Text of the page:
1d 36″ statue? (4)
BUST – Another clue I liked. Took a lot of thinking about. A double definition in more ways than one! This might be the size of a lady’s chest area or a sculpture representing the head and breast of a person. The smile-worthiness of this clue was only eclipsed by Prolixic’s response to Mary’s query about the clue (see comment no 8 on the H&T page!)
2d Sailor man covered by waterproof (9)
TARPAULIN – Another charade – a TAR (sailor) PAUL (a man’s name) and IN (if you are in something you are usually covered by it). This strong hempen fabric waterproofed by tar was apparently also used to make sailors hats.
3d Heard northerners slip (5)
LAPSE – A homophone of LAPPS (people from the northern country of Lapland) sounds like a synonym for slip in the sense of slip, glide or fall away.
4d Fully in order to cancel (7)
NULLIFY – another exceedingly obvious anagram indicator – order – an anagram of FULLY IN produces NULLIFY meaning to cancel, void, or make of no force.
5d Investigator found nothing in awkward position (7)
CORONER – If you are in a CORNER you are said to be in a difficult or awkward position. Insert O (nothing, found in) to get the official who presides at an inquest and investigates the causes of accidental or suspicious deaths.
7d Not in the same beat (5)
OUTDO – if you are not in, you are obviously OUT. DO is an abbreviation for ditto or the same thing. Run the two words together to get a verb meaning to beat, surpass or overcome.
8d Do what is expected at start of race (3,3,4)
TOE THE LINE – ‘Do what is expected’ is the definition of a phrase meaning to submit to rules and regulations. The cryptic definition here is that, in foot races, runners are expected to line up with their toes on the start line.
9d To some extent at home before a hearing perhaps (2,1,5)
IN A SENSE – A term meaning in a way, after a fashion or to some extent is made up of a charade of IN (at home) A and SENSE (hearing is one of our five senses).
14d Ours is a minor planet it is sometimes said (5,5)
SMALL WORLD – When you frequently see the same people in different places, you often say “it’s a SMALL WORLD”. If Earth was a minor planet, it might also be described as this.
16d Dog’s leash may be twisted (8)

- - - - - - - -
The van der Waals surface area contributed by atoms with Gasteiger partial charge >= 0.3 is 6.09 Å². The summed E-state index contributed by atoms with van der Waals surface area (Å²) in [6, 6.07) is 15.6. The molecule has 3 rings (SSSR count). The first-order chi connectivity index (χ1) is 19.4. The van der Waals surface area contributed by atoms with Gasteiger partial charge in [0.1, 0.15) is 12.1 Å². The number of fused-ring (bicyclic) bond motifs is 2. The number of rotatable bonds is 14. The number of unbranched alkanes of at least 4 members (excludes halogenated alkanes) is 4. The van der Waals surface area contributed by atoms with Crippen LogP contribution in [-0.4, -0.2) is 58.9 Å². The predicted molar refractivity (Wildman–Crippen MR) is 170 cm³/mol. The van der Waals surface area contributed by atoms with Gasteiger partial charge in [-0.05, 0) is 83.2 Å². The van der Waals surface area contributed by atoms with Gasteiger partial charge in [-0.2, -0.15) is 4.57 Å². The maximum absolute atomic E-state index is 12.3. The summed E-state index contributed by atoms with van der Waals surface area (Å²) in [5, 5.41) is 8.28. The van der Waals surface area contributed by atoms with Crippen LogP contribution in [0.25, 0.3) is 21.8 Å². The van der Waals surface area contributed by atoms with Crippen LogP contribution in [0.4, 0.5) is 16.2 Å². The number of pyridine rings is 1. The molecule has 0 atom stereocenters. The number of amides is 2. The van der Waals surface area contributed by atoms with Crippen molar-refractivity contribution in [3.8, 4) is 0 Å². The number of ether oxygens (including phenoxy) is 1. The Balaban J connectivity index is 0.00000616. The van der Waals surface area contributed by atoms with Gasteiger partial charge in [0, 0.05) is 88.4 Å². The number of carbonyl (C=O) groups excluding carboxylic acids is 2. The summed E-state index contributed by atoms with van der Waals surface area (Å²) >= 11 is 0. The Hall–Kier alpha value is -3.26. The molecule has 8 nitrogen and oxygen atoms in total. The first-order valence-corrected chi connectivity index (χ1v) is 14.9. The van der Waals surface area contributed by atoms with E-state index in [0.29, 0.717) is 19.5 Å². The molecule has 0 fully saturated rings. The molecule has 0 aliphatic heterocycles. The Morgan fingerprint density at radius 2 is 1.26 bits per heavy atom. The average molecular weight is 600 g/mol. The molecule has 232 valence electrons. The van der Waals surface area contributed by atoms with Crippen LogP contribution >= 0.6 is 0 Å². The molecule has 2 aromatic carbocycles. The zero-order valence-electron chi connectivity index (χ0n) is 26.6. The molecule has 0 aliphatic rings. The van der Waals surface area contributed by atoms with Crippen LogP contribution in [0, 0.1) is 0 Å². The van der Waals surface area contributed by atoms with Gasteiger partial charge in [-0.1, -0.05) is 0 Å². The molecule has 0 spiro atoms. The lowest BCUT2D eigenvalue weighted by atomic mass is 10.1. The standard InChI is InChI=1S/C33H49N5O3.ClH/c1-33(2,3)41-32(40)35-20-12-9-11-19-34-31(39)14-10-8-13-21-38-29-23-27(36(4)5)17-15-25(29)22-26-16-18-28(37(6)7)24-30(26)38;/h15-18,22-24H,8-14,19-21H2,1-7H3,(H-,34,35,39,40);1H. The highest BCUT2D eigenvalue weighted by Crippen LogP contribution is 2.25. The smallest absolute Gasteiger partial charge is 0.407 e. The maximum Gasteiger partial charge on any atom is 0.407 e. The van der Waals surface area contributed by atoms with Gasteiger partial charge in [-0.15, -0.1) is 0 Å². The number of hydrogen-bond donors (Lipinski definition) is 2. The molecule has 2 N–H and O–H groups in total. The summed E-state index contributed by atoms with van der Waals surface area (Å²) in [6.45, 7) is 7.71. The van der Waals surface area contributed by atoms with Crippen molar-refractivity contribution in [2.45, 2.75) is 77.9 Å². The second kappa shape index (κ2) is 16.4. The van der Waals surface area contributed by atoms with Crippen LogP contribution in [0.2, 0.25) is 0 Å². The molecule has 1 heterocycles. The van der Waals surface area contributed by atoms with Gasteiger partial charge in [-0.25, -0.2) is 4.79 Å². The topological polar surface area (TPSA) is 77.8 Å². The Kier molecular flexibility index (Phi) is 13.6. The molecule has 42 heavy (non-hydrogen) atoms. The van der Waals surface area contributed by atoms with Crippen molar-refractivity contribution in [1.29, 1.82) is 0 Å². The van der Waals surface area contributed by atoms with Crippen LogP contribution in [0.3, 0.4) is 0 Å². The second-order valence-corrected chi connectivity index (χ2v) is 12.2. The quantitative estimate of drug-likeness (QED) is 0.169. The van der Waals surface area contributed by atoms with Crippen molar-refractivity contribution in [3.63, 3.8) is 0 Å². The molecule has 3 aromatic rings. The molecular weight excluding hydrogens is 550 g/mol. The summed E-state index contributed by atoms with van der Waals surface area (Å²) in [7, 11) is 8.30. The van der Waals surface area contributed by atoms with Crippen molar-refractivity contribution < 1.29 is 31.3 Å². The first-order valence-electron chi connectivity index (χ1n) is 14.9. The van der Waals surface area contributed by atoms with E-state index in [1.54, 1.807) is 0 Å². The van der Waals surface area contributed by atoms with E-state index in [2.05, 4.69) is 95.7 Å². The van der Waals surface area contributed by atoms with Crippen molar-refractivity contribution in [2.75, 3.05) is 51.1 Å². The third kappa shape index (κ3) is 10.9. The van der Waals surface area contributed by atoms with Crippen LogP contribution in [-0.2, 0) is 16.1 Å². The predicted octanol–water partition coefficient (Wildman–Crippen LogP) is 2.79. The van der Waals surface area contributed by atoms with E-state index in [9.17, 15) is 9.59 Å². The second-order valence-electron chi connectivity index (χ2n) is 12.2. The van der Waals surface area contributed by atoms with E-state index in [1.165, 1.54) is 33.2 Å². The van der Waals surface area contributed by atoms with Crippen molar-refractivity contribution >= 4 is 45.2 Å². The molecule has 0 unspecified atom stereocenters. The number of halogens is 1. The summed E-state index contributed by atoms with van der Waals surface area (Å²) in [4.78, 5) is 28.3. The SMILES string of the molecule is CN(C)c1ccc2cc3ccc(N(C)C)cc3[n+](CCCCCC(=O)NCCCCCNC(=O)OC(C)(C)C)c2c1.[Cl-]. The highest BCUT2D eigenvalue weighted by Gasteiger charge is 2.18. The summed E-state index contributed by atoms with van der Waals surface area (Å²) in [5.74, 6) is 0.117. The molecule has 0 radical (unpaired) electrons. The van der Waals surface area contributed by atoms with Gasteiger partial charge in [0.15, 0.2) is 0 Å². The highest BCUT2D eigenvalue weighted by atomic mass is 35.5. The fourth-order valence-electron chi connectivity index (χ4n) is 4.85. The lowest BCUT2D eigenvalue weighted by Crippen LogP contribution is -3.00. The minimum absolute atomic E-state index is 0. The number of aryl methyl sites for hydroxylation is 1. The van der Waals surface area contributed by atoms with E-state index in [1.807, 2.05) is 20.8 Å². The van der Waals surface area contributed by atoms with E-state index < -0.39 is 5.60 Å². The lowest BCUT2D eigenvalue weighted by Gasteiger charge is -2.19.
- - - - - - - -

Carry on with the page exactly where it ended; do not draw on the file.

SEALYHAM – The anagram indicator twisted indicates that rearranging LEASH MAY will give you the name of a dog – a Sealyham is a long-bodied, short-legged, wiry-coated terrier.
18d Resist having support (9)
WITHSTAND – Another nice clue – something having [a] support could be said to come WITH STAND. Run the two words together to get a verb meaning to resist.
20d Learn about old prince with new role (7)
EXPLORE – Explore means to search and travel for the purpose of discovery or to learn something. A part-charade/part-anagram clue. EX(old) P (Prince) followed by LORE (an anagram [new] of ROLE).
21d Maybe Sam has a recipe that’s ambiguous (7)
UNCLEAR – A nickname for the collective citizens of the USA is UNCLE Sam. Follow UNCLE with A and R (abbreviation for recipe) – UNCLEAR – ambiguous in the sense of doubtful or indistinct.
23d Partially gag growing hostility… (5)
AGGRO – the hidden word indicator partially points to a slang term for aggressive behaviour or troublemaking being hidden in gAG GROwing
25d …as wife’s taking concealed holiday in Italy (5)
FESTA – the ellipses here indicate that there is a concealed word in this clue too. Hidden in wiFES TAking is an Italian holiday, festival or saint’s day.
26d Ignoble purpose (4)
MEAN – A final double definition – Chambers has four different definitions for MEAN – here we want either despicable or to signify.
My favourite clues were 24a and 1d, although there were a number of ‘runners up’. Let’s hope it’s another sunny Saturday next week when I return to review the Mysteron.
[Sorry it’s a bit late – all my fault! BD]